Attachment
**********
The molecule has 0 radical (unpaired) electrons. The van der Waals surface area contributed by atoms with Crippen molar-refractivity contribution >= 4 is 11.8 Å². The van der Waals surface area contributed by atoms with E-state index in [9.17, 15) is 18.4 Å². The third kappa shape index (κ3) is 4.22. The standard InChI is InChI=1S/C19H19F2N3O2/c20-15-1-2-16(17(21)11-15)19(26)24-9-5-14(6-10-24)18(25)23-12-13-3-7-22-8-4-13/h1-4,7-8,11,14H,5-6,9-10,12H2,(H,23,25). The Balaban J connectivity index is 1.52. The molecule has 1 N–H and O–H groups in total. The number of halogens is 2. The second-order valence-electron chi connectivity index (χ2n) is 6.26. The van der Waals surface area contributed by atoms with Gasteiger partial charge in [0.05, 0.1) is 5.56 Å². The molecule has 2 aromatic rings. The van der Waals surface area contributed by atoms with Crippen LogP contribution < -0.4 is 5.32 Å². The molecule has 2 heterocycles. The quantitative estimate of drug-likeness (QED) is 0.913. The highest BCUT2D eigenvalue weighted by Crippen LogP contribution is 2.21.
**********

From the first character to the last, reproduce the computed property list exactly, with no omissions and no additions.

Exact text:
The molecule has 0 radical (unpaired) electrons. The van der Waals surface area contributed by atoms with Crippen molar-refractivity contribution >= 4 is 11.8 Å². The van der Waals surface area contributed by atoms with E-state index in [9.17, 15) is 18.4 Å². The third kappa shape index (κ3) is 4.22. The standard InChI is InChI=1S/C19H19F2N3O2/c20-15-1-2-16(17(21)11-15)19(26)24-9-5-14(6-10-24)18(25)23-12-13-3-7-22-8-4-13/h1-4,7-8,11,14H,5-6,9-10,12H2,(H,23,25). The Balaban J connectivity index is 1.52. The molecule has 1 N–H and O–H groups in total. The number of halogens is 2. The second-order valence-electron chi connectivity index (χ2n) is 6.26. The van der Waals surface area contributed by atoms with Gasteiger partial charge in [0.05, 0.1) is 5.56 Å². The molecule has 2 aromatic rings. The van der Waals surface area contributed by atoms with Crippen LogP contribution < -0.4 is 5.32 Å². The molecule has 2 heterocycles. The quantitative estimate of drug-likeness (QED) is 0.913. The highest BCUT2D eigenvalue weighted by Crippen LogP contribution is 2.21.